• Video, short film and installations dedicated to reducing stigma by telling the many stories of life with a diagnosis of Alzheimer’s from around the world.

Creative Brain Week goes on a mini-Irish tour!

Christopher Bailey is the World Health Organisation Arts and Health lead, and for the first time this year, he will take Creative Brain Week on the road to visit local programmes in Cork, Limerick and Galway where creativity and science combine for improved health care. In the closing moments of Creative Brain Week 2024, he will reflect on how local experience connects with global issues.

Christopher Bailey said:

  “I am really keen to visit these projects and meet their supporters, learn how they started and understand what sustains them, particularly in these uncertain times. As part of Creative Brain Week, I want to see what the experience of locally seeded Irish projects suggests to the rest of the world and I believe that Ireland is a world leader in this field."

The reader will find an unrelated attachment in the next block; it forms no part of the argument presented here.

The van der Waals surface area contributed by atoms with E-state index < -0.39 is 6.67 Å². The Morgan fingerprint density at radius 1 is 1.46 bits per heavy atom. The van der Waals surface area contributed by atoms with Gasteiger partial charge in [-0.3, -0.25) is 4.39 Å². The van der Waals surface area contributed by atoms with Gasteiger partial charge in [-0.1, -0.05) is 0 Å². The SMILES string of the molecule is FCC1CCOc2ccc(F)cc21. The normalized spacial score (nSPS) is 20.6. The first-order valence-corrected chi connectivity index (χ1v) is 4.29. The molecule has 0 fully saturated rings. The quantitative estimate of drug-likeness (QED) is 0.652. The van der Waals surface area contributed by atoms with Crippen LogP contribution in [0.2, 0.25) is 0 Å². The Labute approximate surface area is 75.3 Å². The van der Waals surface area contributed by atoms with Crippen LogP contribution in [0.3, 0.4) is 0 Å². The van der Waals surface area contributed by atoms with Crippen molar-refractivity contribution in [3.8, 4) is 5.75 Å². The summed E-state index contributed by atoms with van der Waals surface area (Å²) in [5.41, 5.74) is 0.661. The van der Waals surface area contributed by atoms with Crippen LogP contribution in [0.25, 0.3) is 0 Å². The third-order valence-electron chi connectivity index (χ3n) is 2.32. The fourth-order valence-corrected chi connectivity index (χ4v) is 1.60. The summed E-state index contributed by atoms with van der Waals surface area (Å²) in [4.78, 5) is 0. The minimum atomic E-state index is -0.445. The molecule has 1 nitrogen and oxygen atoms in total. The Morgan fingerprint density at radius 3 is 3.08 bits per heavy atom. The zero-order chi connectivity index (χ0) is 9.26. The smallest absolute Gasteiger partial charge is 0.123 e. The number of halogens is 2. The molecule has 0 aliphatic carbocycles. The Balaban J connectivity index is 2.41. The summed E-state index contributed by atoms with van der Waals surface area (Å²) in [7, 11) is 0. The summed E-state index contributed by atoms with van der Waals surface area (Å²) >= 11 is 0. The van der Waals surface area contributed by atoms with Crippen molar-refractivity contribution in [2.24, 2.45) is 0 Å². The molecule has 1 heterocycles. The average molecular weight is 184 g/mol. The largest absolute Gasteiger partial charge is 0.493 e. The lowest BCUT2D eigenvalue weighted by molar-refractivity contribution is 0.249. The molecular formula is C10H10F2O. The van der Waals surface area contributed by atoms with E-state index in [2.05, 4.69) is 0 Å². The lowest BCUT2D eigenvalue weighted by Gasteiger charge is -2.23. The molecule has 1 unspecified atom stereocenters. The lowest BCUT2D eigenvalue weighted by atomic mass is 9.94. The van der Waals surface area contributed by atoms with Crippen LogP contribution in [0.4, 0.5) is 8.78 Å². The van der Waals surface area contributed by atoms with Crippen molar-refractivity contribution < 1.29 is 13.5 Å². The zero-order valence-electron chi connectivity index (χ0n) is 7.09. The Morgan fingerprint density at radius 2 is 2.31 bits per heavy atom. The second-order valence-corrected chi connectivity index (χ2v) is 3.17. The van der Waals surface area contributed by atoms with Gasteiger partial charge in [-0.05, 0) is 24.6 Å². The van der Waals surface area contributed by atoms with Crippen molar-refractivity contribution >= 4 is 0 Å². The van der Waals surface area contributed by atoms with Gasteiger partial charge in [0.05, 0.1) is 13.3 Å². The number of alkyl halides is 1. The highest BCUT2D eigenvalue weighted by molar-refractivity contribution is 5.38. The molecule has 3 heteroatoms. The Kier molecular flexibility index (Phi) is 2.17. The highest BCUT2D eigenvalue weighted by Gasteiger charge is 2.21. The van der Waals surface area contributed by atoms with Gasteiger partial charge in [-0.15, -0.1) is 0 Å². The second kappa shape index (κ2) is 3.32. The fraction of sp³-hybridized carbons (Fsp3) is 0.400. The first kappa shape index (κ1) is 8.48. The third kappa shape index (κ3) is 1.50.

Dominic Campbell co-founder of Creative Aging International and co-producer of Creative Brain Week said:

 “Ireland has become a world leader on the topic of brain health and we look forward to a really engaging week for everyone who attends. Creative Brain Week continues to expand  with the event in Dublin sparking satellite projects in far flung destinations such as Egypt, Botswana, India and Australia for the first time this year.”

How can I get involved?

All events are free, but booking/registration is required. To view the full programme and register for an event, visit:

Media Contact:

Ciara O’Shea | Media Relations | | +353 1 896 4204